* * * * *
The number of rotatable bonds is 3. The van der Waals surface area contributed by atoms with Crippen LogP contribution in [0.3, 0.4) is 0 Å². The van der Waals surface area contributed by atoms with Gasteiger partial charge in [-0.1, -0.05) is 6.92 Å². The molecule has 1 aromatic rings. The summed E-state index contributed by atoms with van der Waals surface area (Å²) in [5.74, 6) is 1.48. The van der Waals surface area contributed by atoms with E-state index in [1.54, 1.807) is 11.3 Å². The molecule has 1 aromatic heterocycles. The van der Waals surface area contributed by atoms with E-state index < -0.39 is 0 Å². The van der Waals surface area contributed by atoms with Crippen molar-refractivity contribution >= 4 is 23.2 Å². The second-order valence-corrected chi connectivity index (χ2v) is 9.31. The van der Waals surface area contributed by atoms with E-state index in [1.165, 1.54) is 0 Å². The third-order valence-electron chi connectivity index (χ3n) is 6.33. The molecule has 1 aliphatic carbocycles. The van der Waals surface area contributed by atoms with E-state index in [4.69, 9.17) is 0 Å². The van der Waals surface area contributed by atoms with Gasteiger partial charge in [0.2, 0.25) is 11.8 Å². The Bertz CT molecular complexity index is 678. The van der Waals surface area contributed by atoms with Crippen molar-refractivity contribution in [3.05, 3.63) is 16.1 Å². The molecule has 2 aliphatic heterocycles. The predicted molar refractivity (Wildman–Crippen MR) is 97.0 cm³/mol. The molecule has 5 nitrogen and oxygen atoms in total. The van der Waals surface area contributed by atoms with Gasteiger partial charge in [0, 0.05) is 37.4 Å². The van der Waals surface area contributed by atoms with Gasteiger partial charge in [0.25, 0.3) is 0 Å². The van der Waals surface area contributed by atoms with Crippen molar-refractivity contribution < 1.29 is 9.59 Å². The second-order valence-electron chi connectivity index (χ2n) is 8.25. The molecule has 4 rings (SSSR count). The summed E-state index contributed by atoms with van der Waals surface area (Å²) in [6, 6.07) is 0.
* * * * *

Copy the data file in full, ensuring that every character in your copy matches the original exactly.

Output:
The number of rotatable bonds is 3. The van der Waals surface area contributed by atoms with Crippen LogP contribution in [0.3, 0.4) is 0 Å². The van der Waals surface area contributed by atoms with Gasteiger partial charge in [-0.1, -0.05) is 6.92 Å². The molecule has 1 aromatic rings. The summed E-state index contributed by atoms with van der Waals surface area (Å²) in [5.74, 6) is 1.48. The van der Waals surface area contributed by atoms with E-state index in [1.54, 1.807) is 11.3 Å². The molecule has 1 aromatic heterocycles. The van der Waals surface area contributed by atoms with E-state index < -0.39 is 0 Å². The van der Waals surface area contributed by atoms with Crippen molar-refractivity contribution >= 4 is 23.2 Å². The second-order valence-corrected chi connectivity index (χ2v) is 9.31. The van der Waals surface area contributed by atoms with E-state index in [1.165, 1.54) is 0 Å². The third-order valence-electron chi connectivity index (χ3n) is 6.33. The molecule has 1 aliphatic carbocycles. The van der Waals surface area contributed by atoms with E-state index in [4.69, 9.17) is 0 Å². The van der Waals surface area contributed by atoms with Gasteiger partial charge in [0.2, 0.25) is 11.8 Å². The Bertz CT molecular complexity index is 678. The van der Waals surface area contributed by atoms with Crippen molar-refractivity contribution in [3.05, 3.63) is 16.1 Å². The molecule has 2 aliphatic heterocycles. The predicted molar refractivity (Wildman–Crippen MR) is 97.0 cm³/mol. The molecule has 5 nitrogen and oxygen atoms in total. The van der Waals surface area contributed by atoms with Gasteiger partial charge in [0, 0.05) is 37.4 Å². The van der Waals surface area contributed by atoms with Gasteiger partial charge in [0.25, 0.3) is 0 Å². The van der Waals surface area contributed by atoms with Crippen molar-refractivity contribution < 1.29 is 9.59 Å². The second-order valence-electron chi connectivity index (χ2n) is 8.25. The molecule has 4 rings (SSSR count). The summed E-state index contributed by atoms with van der Waals surface area (Å²) in [6, 6.07) is 0.